17 Dec 2014 : Column 1519

raised the important question of whether there is more we can do to advertise hardship payments. I can confirm that the Government are looking at ways in which we can advertise them more. My own jobcentre has already made it clear that whenever it sanctions anyone it also explains to them the availability of hardship payments, which is important. I should also say that there are no benchmarks or targets for sanction referrals. We have also tried to speed up the payment of hardship payments to within three days of when people are entitled to them.

I want to turn to a number of other relevant issues. First, is poverty a driver to the use of food banks? It might well be—obviously it is—but the best way to get people out of poverty is to help them off benefits and into work. Since 2010 we have 1.7 million more people in work, which means 1.7 million more people with the security of a pay packet. The latest statistics show that 95% of the jobs being created are full-time jobs.

Let me turn now to food waste, food recycling and redistribution. Much has been done through provisions such as the Courtauld commitment. For instance, we have cut household waste by about 15%, a saving of 1.1 million tonnes of waste, but the Government are committed to doing far more about the redistribution of food. That is why my right hon. Friend the Secretary of State for Environment, Food and Rural Affairs and my hon. Friend the Minister for Civil Society will convene a meeting in the new year with leaders of the major food retailers and other industry representatives to discuss how more surplus food can be put to good use.

In conclusion—

Ms Rosie Winterton (Doncaster Central) (Lab) claimed to move the closure (Standing Order No. 36).

Question put forthwith, That the Question be now put.

Question agreed to.

Main Question accordingly put.

The House divided:

Ayes 237, Noes 293.

Division No. 122]





Abbott, Ms Diane

Abrahams, Debbie

Ainsworth, rh Mr Bob

Alexander, rh Mr Douglas

Alexander, Heidi

Ali, Rushanara

Allen, Mr Graham

Anderson, Mr David

Ashworth, Jonathan

Austin, Ian

Bailey, Mr Adrian

Bain, Mr William

Balls, rh Ed

Banks, Gordon

Barron, rh Kevin

Bayley, Hugh

Beckett, rh Margaret

Begg, Dame Anne

Benn, rh Hilary

Berger, Luciana

Betts, Mr Clive

Blackman-Woods, Roberta

Blears, rh Hazel

Blenkinsop, Tom

Blomfield, Paul

Blunkett, rh Mr David

Bradshaw, rh Mr Ben

Brown, rh Mr Gordon

Brown, Lyn

Brown, rh Mr Nicholas

Brown, Mr Russell

Bryant, Chris

Buck, Ms Karen

Burden, Richard

Burnham, rh Andy

Byrne, rh Mr Liam

Campbell, rh Mr Alan

Campbell, Mr Ronnie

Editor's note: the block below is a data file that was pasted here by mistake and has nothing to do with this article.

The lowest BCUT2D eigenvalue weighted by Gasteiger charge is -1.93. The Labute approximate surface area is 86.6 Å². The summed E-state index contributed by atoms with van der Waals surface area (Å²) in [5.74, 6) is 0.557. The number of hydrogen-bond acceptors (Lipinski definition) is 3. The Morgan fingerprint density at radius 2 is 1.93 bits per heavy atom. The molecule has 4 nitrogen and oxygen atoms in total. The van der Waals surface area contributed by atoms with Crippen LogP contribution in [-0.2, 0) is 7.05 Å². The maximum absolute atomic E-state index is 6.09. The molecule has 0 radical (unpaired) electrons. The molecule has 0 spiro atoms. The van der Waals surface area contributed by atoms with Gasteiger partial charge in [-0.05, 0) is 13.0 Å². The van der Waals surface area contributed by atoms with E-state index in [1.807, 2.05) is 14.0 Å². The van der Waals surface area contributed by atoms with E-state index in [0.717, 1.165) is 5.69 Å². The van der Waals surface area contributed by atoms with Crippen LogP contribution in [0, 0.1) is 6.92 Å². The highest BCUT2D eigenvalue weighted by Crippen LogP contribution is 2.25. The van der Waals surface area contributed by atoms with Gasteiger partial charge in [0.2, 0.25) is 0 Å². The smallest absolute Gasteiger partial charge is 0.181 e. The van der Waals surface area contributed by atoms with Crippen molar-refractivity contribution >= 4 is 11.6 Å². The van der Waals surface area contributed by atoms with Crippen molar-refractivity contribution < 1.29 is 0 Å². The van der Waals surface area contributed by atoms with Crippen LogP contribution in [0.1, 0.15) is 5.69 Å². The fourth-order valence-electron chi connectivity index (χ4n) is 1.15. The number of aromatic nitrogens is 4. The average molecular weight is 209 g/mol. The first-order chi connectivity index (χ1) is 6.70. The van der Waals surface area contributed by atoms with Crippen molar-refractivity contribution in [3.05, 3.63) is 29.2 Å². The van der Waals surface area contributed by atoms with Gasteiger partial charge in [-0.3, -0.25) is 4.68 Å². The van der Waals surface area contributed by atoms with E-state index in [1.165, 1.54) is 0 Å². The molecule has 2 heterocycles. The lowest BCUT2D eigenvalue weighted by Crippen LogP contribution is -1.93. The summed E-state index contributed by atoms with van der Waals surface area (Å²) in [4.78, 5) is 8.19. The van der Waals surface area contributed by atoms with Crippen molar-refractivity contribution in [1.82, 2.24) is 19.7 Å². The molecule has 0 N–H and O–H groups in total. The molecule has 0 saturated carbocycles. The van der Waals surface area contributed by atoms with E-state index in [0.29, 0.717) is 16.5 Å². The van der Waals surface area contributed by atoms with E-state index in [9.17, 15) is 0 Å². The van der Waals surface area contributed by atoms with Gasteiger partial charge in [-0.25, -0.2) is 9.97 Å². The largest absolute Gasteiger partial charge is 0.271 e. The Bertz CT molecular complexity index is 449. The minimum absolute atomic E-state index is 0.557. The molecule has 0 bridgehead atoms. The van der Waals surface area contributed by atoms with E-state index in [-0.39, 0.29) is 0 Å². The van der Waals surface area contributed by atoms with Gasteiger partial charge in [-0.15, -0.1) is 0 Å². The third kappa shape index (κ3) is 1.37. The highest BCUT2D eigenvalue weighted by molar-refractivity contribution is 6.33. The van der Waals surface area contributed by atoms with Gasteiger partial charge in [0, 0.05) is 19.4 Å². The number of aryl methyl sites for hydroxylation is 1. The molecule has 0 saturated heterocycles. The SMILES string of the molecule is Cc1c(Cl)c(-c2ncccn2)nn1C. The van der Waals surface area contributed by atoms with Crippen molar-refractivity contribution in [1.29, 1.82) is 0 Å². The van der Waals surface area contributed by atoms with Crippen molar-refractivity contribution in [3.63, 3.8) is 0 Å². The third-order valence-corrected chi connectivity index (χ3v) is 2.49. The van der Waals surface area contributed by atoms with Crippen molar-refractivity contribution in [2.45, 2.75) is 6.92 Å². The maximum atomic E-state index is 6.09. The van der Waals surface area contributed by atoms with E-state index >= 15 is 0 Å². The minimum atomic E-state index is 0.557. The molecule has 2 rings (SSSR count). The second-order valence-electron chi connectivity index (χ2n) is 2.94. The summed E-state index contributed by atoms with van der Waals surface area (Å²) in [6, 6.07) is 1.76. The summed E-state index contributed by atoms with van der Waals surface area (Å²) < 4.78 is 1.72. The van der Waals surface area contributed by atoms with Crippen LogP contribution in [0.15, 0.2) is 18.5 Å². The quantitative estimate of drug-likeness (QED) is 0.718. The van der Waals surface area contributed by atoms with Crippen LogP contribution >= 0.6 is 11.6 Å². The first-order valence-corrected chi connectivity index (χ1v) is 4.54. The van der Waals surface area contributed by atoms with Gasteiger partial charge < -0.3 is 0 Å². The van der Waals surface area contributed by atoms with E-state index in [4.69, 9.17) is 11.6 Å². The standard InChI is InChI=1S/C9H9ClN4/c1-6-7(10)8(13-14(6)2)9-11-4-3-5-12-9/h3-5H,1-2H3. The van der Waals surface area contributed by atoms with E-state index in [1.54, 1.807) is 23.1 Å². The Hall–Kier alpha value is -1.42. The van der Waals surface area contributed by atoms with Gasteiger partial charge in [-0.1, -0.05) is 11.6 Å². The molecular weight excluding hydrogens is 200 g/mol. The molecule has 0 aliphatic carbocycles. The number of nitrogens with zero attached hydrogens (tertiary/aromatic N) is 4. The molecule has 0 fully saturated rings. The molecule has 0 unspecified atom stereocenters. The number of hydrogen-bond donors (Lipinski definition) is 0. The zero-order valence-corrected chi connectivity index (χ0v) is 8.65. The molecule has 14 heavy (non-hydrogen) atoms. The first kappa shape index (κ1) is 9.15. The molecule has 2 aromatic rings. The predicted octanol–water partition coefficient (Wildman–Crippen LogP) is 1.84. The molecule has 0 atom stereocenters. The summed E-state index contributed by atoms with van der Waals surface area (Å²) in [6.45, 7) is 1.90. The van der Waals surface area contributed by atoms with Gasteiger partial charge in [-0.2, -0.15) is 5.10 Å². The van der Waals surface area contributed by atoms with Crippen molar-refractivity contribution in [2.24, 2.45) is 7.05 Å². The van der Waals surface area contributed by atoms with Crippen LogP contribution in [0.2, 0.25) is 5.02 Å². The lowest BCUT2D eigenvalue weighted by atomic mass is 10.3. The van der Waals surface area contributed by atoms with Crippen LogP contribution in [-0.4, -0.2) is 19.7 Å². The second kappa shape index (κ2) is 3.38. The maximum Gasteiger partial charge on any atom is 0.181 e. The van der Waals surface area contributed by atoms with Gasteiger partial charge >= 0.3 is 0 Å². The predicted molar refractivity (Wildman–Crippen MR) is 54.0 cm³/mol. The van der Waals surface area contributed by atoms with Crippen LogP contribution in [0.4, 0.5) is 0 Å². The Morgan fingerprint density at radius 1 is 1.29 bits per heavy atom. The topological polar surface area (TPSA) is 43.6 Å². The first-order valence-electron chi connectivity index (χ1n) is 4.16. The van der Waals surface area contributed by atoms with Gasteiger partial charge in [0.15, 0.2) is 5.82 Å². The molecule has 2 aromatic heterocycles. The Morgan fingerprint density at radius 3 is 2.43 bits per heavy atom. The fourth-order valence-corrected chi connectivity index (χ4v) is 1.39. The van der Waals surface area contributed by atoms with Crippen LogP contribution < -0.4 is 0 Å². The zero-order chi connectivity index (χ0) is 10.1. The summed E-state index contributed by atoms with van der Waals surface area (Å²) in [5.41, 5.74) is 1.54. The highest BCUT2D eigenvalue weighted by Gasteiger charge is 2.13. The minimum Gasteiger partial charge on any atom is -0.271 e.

Caton, Martin

Champion, Sarah

Chapman, Jenny

Clark, Katy

Clarke, rh Mr Tom

Clwyd, rh Ann

Coaker, Vernon

Coffey, Ann

Connarty, Michael

Cooper, Rosie

Cooper, rh Yvette

Corbyn, Jeremy

Crausby, Mr David

Creagh, Mary

Creasy, Stella

Cruddas, Jon

Cunningham, Alex

Cunningham, Mr Jim

Curran, Margaret

Dakin, Nic

Danczuk, Simon

David, Wayne

Davidson, Mr Ian

Davies, Geraint

De Piero, Gloria

Denham, rh Mr John

Dobson, rh Frank

Docherty, Thomas

Donohoe, Mr Brian H.

Doughty, Stephen

Dowd, Jim

Doyle, Gemma

Dromey, Jack

Dugher, Michael

Eagle, Ms Angela

Eagle, Maria

Edwards, Jonathan

Efford, Clive

Elliott, Julie

Ellman, Mrs Louise

Engel, Natascha

Esterson, Bill

Evans, Chris

Farrelly, Paul

Field, rh Mr Frank

Fitzpatrick, Jim

Flello, Robert

Flint, rh Caroline

Flynn, Paul

Fovargue, Yvonne

Francis, Dr Hywel

Gapes, Mike

Gilmore, Sheila

Glass, Pat

Glindon, Mrs Mary

Godsiff, Mr Roger

Goodman, Helen

Greatrex, Tom

Green, Kate

Greenwood, Lilian

Griffith, Nia

Gwynne, Andrew

Hain, rh Mr Peter

Hamilton, Mr David

Hamilton, Fabian

Hanson, rh Mr David

Harman, rh Ms Harriet

Harris, Mr Tom

Havard, Mr Dai

Healey, rh John

Hepburn, Mr Stephen

Heyes, David

Hillier, Meg

Hodgson, Mrs Sharon

Hoey, Kate

Hood, Mr Jim

Hopkins, Kelvin

Hosie, Stewart

Howarth, rh Mr George

Irranca-Davies, Huw

Jackson, Glenda

James, Mrs Siân C.

Jamieson, Cathy

Jarvis, Dan

Johnson, rh Alan

Johnson, Diana

Jones, Graham

Jones, Mr Kevan

Jowell, rh Dame Tessa

Kane, Mike

Kaufman, rh Sir Gerald

Kendall, Liz

Khan, rh Sadiq

Lammy, rh Mr David

Lavery, Ian

Lazarowicz, Mark

Leslie, Chris

Lewell-Buck, Mrs Emma

Lewis, Mr Ivan

Llwyd, rh Mr Elfyn

Love, Mr Andrew

Lucas, Caroline

Lucas, Ian

MacNeil, Mr Angus Brendan

Mactaggart, Fiona

Mahmood, Mr Khalid

Mahmood, Shabana

Malhotra, Seema

Mann, John

Marsden, Mr Gordon

McCabe, Steve

McCann, Mr Michael

McCarthy, Kerry

McClymont, Gregg

McDonagh, Siobhain

McDonald, Andy

McDonnell, John

McFadden, rh Mr Pat

McGovern, Alison

McGuire, rh Mrs Anne

McInnes, Liz

McKechin, Ann

McKenzie, Mr Iain

Meale, Sir Alan

Miliband, rh Edward

Miller, Andrew

Mitchell, Austin

Moon, Mrs Madeleine

Morden, Jessica

Morrice, Graeme


Morris, Grahame M.


Munn, Meg

Murphy, rh Mr Jim

Murphy, rh Paul

Murray, Ian

Nandy, Lisa

Nash, Pamela

O'Donnell, Fiona

Onwurah, Chi

Osborne, Sandra

Owen, Albert

Pearce, Teresa

Perkins, Toby

Qureshi, Yasmin

Raynsford, rh Mr Nick

Reed, Mr Jamie

Reed, Mr Steve

Reeves, Rachel

Reynolds, Emma

Reynolds, Jonathan

Riordan, Mrs Linda

Robertson, Angus

Robertson, John

Rotheram, Steve

Roy, Mr Frank

Roy, Lindsay

Ruane, Chris

Ruddock, rh Dame Joan

Sarwar, Anas

Sawford, Andy

Seabeck, Alison

Shannon, Jim

Sharma, Mr Virendra

Sheridan, Jim

Shuker, Gavin

Skinner, Mr Dennis

Slaughter, Mr Andy